How Do Marital Status, Wage Rates, and Work Commitment Interact?

45 Pages Posted: 8 Aug 2005  

Avner Ahituv

University of Haifa

Robert I. Lerman

The Urban Institute; American University; IZA Institute of Labor Economics

Date Written: July 2005

Abstract

How marriage interacts with men's earnings is an important public policy issue, given debates over programs to directly encourage healthy marriages. This paper generates new findings about the earnings-marriage relationship by estimating the linkages between marriage, work commitment, and wage rates. Unlike other studies of the marital wage premium for men, we examine how marital status and marital transitions affect hours worked as well as wage rates, take account of the feedback effect on wage rates and earnings associated with marriage effects on hours worked, estimate marriage effects on black and low skill men, control for several dimensions of selection, and follow men from age 17-40. We find that marriage increases men's earnings by about 20 percent and also find a rise in wage rates and hours worked increases marriage. These findings suggest that both marriage-enhancing and earnings-enhancing policies can set off a virtuous circle, in which marriage and earnings reinforce each other over time. Unmarried men who appear unable to support a family because of low current earnings are likely to become more adequate breadwinners once they marry. Thus, if proposed programs are able to increase the utility from and appreciation of marriage, they are likely to generate earnings gains for men as an important side effect.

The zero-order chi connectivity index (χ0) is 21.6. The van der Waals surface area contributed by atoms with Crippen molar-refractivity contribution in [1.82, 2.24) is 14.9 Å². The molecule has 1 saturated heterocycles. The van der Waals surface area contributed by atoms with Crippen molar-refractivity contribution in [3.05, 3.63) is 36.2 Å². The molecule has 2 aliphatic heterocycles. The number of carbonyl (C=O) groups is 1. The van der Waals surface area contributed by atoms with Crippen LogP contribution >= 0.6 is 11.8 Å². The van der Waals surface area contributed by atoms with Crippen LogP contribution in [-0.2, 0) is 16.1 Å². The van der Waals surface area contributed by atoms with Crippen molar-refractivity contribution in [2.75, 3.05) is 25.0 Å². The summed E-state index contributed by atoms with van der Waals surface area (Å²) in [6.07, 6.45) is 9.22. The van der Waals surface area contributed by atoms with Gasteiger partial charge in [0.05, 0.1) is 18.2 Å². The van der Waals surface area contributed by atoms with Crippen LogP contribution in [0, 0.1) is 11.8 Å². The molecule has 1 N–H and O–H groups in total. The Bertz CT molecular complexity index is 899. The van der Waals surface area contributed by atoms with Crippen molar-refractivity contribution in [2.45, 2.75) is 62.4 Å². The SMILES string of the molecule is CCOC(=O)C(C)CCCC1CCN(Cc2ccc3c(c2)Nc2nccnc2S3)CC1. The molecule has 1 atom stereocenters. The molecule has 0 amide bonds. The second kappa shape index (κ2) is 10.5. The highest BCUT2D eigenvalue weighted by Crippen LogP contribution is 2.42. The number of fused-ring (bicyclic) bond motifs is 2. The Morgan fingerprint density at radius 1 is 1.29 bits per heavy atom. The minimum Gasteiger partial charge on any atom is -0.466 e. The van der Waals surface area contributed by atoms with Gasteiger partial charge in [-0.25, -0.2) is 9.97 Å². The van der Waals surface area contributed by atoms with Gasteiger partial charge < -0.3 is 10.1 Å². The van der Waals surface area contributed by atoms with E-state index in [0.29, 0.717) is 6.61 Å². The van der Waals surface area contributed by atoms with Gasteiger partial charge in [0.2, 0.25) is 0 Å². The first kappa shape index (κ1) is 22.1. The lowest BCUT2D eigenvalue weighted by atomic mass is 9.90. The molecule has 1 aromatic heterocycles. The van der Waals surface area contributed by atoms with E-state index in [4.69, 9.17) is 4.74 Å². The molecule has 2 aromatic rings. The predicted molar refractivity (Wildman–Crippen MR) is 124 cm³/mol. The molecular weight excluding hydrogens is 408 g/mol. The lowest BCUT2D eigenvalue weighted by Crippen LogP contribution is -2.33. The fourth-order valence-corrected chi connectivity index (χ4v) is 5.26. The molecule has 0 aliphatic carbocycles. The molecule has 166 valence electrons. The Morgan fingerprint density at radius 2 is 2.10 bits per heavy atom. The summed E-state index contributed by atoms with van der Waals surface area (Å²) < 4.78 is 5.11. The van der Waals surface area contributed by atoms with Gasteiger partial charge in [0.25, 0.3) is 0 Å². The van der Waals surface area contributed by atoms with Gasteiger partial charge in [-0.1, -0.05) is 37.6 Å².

Keywords: labor supply, wage determinants, marriage, marital dissolution

JEL Classification: C23, J12, J15, J22, J31, J88

Suggested Citation

Ahituv, Avner and Lerman, Robert I., How Do Marital Status, Wage Rates, and Work Commitment Interact? (July 2005). IZA Discussion Paper No. 1688. Available at SSRN: https://ssrn.com/abstract=773950

Avner Ahituv

University of Haifa ( email )

Haifa
Israel
04-8249588 (Phone)

Robert I. Lerman (Contact Author)

The Urban Institute ( email )

2100 M Street, NW
Washington, DC 20037
United States

American University

4400 Massachusetts Avenue NW
Washington, DC 20816-8044
United States

IZA Institute of Labor Economics

P.O. Box 7240
Bonn, D-53072
Germany

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